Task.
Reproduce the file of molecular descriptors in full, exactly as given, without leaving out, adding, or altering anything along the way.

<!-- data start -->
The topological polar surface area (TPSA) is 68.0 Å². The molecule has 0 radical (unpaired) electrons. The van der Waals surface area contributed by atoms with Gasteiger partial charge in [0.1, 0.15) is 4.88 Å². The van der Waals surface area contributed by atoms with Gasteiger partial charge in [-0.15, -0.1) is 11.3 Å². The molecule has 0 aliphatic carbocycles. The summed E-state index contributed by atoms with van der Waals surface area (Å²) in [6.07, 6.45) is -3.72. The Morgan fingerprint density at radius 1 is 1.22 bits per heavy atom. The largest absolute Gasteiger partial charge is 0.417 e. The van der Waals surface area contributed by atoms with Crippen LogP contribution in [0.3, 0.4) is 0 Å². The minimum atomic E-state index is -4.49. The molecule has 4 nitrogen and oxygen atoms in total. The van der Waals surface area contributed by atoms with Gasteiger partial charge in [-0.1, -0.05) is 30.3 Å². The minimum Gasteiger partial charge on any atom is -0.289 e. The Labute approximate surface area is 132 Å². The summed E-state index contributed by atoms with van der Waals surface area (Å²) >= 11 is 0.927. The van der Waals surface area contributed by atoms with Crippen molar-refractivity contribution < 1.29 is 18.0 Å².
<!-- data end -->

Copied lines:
The topological polar surface area (TPSA) is 68.0 Å². The molecule has 0 radical (unpaired) electrons. The van der Waals surface area contributed by atoms with Gasteiger partial charge in [0.1, 0.15) is 4.88 Å². The van der Waals surface area contributed by atoms with Gasteiger partial charge in [-0.15, -0.1) is 11.3 Å². The molecule has 0 aliphatic carbocycles. The summed E-state index contributed by atoms with van der Waals surface area (Å²) in [6.07, 6.45) is -3.72. The Morgan fingerprint density at radius 1 is 1.22 bits per heavy atom. The largest absolute Gasteiger partial charge is 0.417 e. The van der Waals surface area contributed by atoms with Crippen LogP contribution in [0.3, 0.4) is 0 Å². The minimum atomic E-state index is -4.49. The molecule has 4 nitrogen and oxygen atoms in total. The van der Waals surface area contributed by atoms with Gasteiger partial charge in [-0.1, -0.05) is 30.3 Å². The minimum Gasteiger partial charge on any atom is -0.289 e. The Labute approximate surface area is 132 Å². The summed E-state index contributed by atoms with van der Waals surface area (Å²) >= 11 is 0.927. The van der Waals surface area contributed by atoms with Crippen molar-refractivity contribution < 1.29 is 18.0 Å².